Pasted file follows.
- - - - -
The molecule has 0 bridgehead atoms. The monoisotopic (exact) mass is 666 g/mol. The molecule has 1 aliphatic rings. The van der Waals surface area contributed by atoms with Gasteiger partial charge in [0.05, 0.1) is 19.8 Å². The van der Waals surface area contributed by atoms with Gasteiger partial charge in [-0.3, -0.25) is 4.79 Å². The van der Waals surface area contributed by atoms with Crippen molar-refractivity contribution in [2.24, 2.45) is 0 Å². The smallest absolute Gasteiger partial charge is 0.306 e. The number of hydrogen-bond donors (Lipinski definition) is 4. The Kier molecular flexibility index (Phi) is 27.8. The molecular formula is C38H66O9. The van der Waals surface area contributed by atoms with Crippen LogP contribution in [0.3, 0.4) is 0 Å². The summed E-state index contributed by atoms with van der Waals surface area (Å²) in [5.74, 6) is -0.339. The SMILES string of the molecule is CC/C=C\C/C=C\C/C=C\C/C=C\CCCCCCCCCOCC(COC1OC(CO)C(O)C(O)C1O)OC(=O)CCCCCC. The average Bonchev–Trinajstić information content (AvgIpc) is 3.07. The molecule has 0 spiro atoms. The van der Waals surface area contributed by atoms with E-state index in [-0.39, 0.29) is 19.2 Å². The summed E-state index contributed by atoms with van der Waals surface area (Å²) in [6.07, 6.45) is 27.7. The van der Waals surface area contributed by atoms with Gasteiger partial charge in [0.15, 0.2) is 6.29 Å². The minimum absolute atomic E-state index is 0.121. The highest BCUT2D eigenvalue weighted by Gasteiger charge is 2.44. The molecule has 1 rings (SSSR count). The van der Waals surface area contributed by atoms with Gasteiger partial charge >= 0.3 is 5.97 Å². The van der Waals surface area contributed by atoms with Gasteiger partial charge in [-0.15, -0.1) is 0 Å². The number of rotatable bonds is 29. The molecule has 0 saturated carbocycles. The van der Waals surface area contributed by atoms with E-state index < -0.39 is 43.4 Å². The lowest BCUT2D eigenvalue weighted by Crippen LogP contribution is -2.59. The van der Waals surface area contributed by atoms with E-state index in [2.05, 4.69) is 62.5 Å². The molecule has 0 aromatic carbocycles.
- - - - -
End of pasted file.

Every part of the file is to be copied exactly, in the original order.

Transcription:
The molecule has 0 bridgehead atoms. The monoisotopic (exact) mass is 666 g/mol. The molecule has 1 aliphatic rings. The van der Waals surface area contributed by atoms with Gasteiger partial charge in [0.05, 0.1) is 19.8 Å². The van der Waals surface area contributed by atoms with Gasteiger partial charge in [-0.3, -0.25) is 4.79 Å². The van der Waals surface area contributed by atoms with Crippen molar-refractivity contribution in [2.24, 2.45) is 0 Å². The smallest absolute Gasteiger partial charge is 0.306 e. The number of hydrogen-bond donors (Lipinski definition) is 4. The Kier molecular flexibility index (Phi) is 27.8. The molecular formula is C38H66O9. The van der Waals surface area contributed by atoms with Crippen LogP contribution in [0.3, 0.4) is 0 Å². The summed E-state index contributed by atoms with van der Waals surface area (Å²) in [5.74, 6) is -0.339. The SMILES string of the molecule is CC/C=C\C/C=C\C/C=C\C/C=C\CCCCCCCCCOCC(COC1OC(CO)C(O)C(O)C1O)OC(=O)CCCCCC. The average Bonchev–Trinajstić information content (AvgIpc) is 3.07. The molecule has 0 spiro atoms. The van der Waals surface area contributed by atoms with E-state index in [-0.39, 0.29) is 19.2 Å². The summed E-state index contributed by atoms with van der Waals surface area (Å²) in [6.07, 6.45) is 27.7. The van der Waals surface area contributed by atoms with Gasteiger partial charge in [0.15, 0.2) is 6.29 Å². The minimum absolute atomic E-state index is 0.121. The highest BCUT2D eigenvalue weighted by Gasteiger charge is 2.44. The molecule has 1 rings (SSSR count). The van der Waals surface area contributed by atoms with Gasteiger partial charge >= 0.3 is 5.97 Å². The van der Waals surface area contributed by atoms with Gasteiger partial charge in [-0.15, -0.1) is 0 Å². The number of rotatable bonds is 29. The molecule has 0 saturated carbocycles. The van der Waals surface area contributed by atoms with E-state index < -0.39 is 43.4 Å². The lowest BCUT2D eigenvalue weighted by Crippen LogP contribution is -2.59. The van der Waals surface area contributed by atoms with E-state index in [2.05, 4.69) is 62.5 Å². The molecule has 0 aromatic carbocycles.